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In the 1500's, the Holy Roman Empire was a relatively powerful country. By the mid 1800's, it seemed to be superseded by in importance by its states.

When did the unified "Holy Roman Empire" really collapse and why?

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One can argue that Germany unified by the Prussians is a modern reincarnation of that Empire... – Greg May 22 '15 at 4:19
    
@Greg Except that the Prussians were in the main not Catholics, but Protestants. (Mostly Lutheran or Reformed) – KorvinStarmast May 12 at 18:30
    
@KorvinStarmast 1) Guess what, many if not most German kingdoms were already protestant - just because the Hamburgs were Catholic, it doesn't define the empire. 2) There are several historical examples when an empire or kingdom changed religion: China, Japan, Roman Empire. 3) Protestantism is just as much a continuation of the early Christianity as Catholic Church. Based on your argument, the Empire would have stopped existing every single time when they had a political argument with Rome. – Greg May 13 at 3:13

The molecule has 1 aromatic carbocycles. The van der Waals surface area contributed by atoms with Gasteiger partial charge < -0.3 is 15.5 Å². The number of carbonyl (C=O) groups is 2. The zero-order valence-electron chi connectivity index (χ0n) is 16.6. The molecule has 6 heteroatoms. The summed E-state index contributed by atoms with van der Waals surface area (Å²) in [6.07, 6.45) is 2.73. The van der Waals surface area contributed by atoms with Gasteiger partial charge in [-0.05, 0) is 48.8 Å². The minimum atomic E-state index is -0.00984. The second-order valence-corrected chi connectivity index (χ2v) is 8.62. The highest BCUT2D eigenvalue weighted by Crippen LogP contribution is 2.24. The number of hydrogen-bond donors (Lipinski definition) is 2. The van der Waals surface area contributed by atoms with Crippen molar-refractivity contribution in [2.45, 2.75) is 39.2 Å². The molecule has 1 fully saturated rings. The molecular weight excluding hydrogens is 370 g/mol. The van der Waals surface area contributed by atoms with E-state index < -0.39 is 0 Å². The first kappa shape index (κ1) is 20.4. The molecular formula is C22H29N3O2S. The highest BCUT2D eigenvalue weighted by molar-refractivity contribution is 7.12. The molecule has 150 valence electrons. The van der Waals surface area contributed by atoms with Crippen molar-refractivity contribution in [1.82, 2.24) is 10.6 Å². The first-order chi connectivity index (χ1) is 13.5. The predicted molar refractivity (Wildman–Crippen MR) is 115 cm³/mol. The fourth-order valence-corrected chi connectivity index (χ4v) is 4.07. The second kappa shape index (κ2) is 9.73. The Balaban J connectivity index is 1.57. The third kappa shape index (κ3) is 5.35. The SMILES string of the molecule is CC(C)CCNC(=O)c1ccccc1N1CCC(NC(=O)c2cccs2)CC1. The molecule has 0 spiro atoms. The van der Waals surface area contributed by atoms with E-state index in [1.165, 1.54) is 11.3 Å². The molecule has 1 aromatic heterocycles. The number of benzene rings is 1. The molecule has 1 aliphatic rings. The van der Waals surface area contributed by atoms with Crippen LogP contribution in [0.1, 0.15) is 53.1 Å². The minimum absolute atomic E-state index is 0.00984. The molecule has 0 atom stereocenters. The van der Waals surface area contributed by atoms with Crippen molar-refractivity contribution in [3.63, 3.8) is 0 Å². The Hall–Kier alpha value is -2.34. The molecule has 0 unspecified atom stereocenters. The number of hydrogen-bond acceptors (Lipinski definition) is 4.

I am not making the strawman point that you choose, but alluding to the seat of HRE continued in Austria, not Prussia (where it never had been), up until Napoleon put paid to Austria and that long dying vestige of the HRE. It wasn't until Bismarck, and Germany, that the torch was successfully passed, if ever, in terms of a Reich in the heartland of Central Europe. Bismarck fused Germans (of both major sects) in a heck of a political coup over a three decade period. – KorvinStarmast May 13 at 3:20
up vote 22 down vote accepted

The Holy Roman Empire actually persisted into the early 19th century. At this time it was centralized in the loosely defined and allied Germanic states/kingdoms. Following the rise of Napoleon and the defeat of many different, unaligned German kingdoms' forces by Napoleon's forces, Napoleon was able to sweep across the nation we now know as Germany. One of the first things Napoleon did was to dismantle the once-proud Holy Roman Empire as well as install a number of administrative and economic reforms. Doing so actually laid the foundations of a (loose) sense of German nationalism that had not existed prior to this and led the way to many of the revolutionary happenings of the 19th century in central Europe (more specifically in Germany, Prussia, Hungary, Austria, Denmark, France, and many other tiny German principalities and duchies).